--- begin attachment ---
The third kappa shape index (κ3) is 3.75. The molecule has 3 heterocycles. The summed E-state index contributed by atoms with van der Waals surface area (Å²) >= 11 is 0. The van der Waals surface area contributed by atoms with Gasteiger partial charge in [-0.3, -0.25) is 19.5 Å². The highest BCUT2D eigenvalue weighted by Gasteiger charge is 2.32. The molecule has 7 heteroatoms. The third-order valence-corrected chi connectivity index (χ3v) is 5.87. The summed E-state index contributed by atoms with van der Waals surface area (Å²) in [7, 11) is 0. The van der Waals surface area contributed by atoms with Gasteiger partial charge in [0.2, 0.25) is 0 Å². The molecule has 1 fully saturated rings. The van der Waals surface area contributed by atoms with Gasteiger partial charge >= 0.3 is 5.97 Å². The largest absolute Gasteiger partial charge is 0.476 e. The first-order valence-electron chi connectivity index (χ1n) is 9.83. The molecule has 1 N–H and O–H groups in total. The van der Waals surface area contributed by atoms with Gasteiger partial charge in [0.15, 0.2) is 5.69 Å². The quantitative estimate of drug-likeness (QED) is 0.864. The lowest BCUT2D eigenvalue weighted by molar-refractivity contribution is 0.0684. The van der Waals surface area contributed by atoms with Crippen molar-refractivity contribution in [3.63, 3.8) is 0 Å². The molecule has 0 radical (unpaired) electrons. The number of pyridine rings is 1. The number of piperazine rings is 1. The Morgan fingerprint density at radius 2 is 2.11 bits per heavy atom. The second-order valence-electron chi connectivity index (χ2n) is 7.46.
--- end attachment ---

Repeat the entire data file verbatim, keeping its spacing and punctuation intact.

The third kappa shape index (κ3) is 3.75. The molecule has 3 heterocycles. The summed E-state index contributed by atoms with van der Waals surface area (Å²) >= 11 is 0. The van der Waals surface area contributed by atoms with Gasteiger partial charge in [-0.3, -0.25) is 19.5 Å². The highest BCUT2D eigenvalue weighted by Gasteiger charge is 2.32. The molecule has 7 heteroatoms. The third-order valence-corrected chi connectivity index (χ3v) is 5.87. The summed E-state index contributed by atoms with van der Waals surface area (Å²) in [7, 11) is 0. The van der Waals surface area contributed by atoms with Gasteiger partial charge in [0.2, 0.25) is 0 Å². The molecule has 1 fully saturated rings. The van der Waals surface area contributed by atoms with Gasteiger partial charge >= 0.3 is 5.97 Å². The largest absolute Gasteiger partial charge is 0.476 e. The first-order valence-electron chi connectivity index (χ1n) is 9.83. The molecule has 1 N–H and O–H groups in total. The van der Waals surface area contributed by atoms with Gasteiger partial charge in [0.15, 0.2) is 5.69 Å². The quantitative estimate of drug-likeness (QED) is 0.864. The lowest BCUT2D eigenvalue weighted by molar-refractivity contribution is 0.0684. The van der Waals surface area contributed by atoms with Crippen molar-refractivity contribution in [3.63, 3.8) is 0 Å². The molecule has 0 radical (unpaired) electrons. The number of pyridine rings is 1. The number of piperazine rings is 1. The Morgan fingerprint density at radius 2 is 2.11 bits per heavy atom. The second-order valence-electron chi connectivity index (χ2n) is 7.46.